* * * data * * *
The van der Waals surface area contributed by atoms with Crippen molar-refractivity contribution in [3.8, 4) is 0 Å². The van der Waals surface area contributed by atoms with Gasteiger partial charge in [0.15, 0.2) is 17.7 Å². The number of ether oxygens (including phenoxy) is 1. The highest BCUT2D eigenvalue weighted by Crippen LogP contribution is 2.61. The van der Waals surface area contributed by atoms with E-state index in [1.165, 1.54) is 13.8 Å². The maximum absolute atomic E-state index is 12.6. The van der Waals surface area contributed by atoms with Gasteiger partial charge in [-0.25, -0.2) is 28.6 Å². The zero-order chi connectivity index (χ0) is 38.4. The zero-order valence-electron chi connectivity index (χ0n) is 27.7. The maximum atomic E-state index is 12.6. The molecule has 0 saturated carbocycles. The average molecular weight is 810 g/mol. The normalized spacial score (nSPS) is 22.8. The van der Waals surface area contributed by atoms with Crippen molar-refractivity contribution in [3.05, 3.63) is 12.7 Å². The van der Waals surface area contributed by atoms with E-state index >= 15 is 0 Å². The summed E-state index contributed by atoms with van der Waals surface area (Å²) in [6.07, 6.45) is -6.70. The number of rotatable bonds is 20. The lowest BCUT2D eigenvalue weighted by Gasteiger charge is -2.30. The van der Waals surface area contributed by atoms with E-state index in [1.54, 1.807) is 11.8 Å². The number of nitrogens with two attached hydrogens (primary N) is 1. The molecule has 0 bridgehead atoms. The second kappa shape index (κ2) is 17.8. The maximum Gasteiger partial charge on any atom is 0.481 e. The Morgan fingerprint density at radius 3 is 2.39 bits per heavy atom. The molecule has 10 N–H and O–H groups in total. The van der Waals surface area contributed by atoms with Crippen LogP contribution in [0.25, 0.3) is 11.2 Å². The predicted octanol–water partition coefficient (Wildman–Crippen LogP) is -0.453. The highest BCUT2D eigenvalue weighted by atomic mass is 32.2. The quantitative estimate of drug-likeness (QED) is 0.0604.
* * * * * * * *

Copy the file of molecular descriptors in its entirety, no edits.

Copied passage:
The van der Waals surface area contributed by atoms with Crippen molar-refractivity contribution in [3.8, 4) is 0 Å². The van der Waals surface area contributed by atoms with Gasteiger partial charge in [0.15, 0.2) is 17.7 Å². The number of ether oxygens (including phenoxy) is 1. The highest BCUT2D eigenvalue weighted by Crippen LogP contribution is 2.61. The van der Waals surface area contributed by atoms with E-state index in [1.165, 1.54) is 13.8 Å². The maximum absolute atomic E-state index is 12.6. The van der Waals surface area contributed by atoms with Gasteiger partial charge in [-0.25, -0.2) is 28.6 Å². The zero-order chi connectivity index (χ0) is 38.4. The zero-order valence-electron chi connectivity index (χ0n) is 27.7. The maximum atomic E-state index is 12.6. The molecule has 0 saturated carbocycles. The average molecular weight is 810 g/mol. The normalized spacial score (nSPS) is 22.8. The van der Waals surface area contributed by atoms with Crippen molar-refractivity contribution in [3.05, 3.63) is 12.7 Å². The van der Waals surface area contributed by atoms with E-state index >= 15 is 0 Å². The summed E-state index contributed by atoms with van der Waals surface area (Å²) in [6.07, 6.45) is -6.70. The number of rotatable bonds is 20. The lowest BCUT2D eigenvalue weighted by Gasteiger charge is -2.30. The van der Waals surface area contributed by atoms with E-state index in [1.54, 1.807) is 11.8 Å². The number of nitrogens with two attached hydrogens (primary N) is 1. The molecule has 0 bridgehead atoms. The second kappa shape index (κ2) is 17.8. The maximum Gasteiger partial charge on any atom is 0.481 e. The Morgan fingerprint density at radius 3 is 2.39 bits per heavy atom. The molecule has 10 N–H and O–H groups in total. The van der Waals surface area contributed by atoms with Crippen LogP contribution in [0.25, 0.3) is 11.2 Å². The predicted octanol–water partition coefficient (Wildman–Crippen LogP) is -0.453. The highest BCUT2D eigenvalue weighted by atomic mass is 32.2. The quantitative estimate of drug-likeness (QED) is 0.0604.